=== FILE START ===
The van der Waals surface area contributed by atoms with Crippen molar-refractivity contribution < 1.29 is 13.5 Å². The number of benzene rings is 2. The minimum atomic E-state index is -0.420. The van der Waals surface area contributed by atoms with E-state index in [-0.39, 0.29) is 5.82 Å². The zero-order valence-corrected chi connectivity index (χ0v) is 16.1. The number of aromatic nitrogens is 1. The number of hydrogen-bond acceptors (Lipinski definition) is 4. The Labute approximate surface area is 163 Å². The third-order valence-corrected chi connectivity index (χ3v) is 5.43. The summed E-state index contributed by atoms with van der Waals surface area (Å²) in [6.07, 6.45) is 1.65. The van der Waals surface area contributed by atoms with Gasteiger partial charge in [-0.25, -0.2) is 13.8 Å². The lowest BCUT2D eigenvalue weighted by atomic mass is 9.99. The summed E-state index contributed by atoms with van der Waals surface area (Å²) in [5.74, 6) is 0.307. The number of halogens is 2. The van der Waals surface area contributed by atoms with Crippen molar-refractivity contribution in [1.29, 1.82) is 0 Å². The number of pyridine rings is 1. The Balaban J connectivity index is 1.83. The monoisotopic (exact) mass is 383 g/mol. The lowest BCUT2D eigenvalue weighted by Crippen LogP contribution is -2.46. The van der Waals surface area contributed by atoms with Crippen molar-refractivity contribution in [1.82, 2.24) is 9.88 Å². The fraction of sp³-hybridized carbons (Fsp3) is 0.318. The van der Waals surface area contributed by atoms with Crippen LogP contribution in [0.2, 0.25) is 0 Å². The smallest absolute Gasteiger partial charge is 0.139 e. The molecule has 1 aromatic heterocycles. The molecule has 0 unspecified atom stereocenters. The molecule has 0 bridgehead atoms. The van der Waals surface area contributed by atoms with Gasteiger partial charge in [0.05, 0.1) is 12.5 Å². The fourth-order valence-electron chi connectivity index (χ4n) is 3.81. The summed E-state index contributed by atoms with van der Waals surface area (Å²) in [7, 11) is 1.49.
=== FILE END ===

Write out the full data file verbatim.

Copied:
The van der Waals surface area contributed by atoms with Crippen molar-refractivity contribution < 1.29 is 13.5 Å². The number of benzene rings is 2. The minimum atomic E-state index is -0.420. The van der Waals surface area contributed by atoms with E-state index in [-0.39, 0.29) is 5.82 Å². The zero-order valence-corrected chi connectivity index (χ0v) is 16.1. The number of aromatic nitrogens is 1. The number of hydrogen-bond acceptors (Lipinski definition) is 4. The Labute approximate surface area is 163 Å². The third-order valence-corrected chi connectivity index (χ3v) is 5.43. The summed E-state index contributed by atoms with van der Waals surface area (Å²) in [6.07, 6.45) is 1.65. The van der Waals surface area contributed by atoms with Gasteiger partial charge in [-0.25, -0.2) is 13.8 Å². The lowest BCUT2D eigenvalue weighted by atomic mass is 9.99. The summed E-state index contributed by atoms with van der Waals surface area (Å²) in [5.74, 6) is 0.307. The number of halogens is 2. The van der Waals surface area contributed by atoms with Crippen molar-refractivity contribution in [1.29, 1.82) is 0 Å². The number of pyridine rings is 1. The Balaban J connectivity index is 1.83. The monoisotopic (exact) mass is 383 g/mol. The lowest BCUT2D eigenvalue weighted by Crippen LogP contribution is -2.46. The van der Waals surface area contributed by atoms with Crippen molar-refractivity contribution in [1.82, 2.24) is 9.88 Å². The fraction of sp³-hybridized carbons (Fsp3) is 0.318. The van der Waals surface area contributed by atoms with Crippen LogP contribution in [0.2, 0.25) is 0 Å². The smallest absolute Gasteiger partial charge is 0.139 e. The molecule has 1 aromatic heterocycles. The molecule has 0 unspecified atom stereocenters. The molecule has 0 bridgehead atoms. The van der Waals surface area contributed by atoms with Gasteiger partial charge in [0.05, 0.1) is 12.5 Å². The fourth-order valence-electron chi connectivity index (χ4n) is 3.81. The summed E-state index contributed by atoms with van der Waals surface area (Å²) in [7, 11) is 1.49.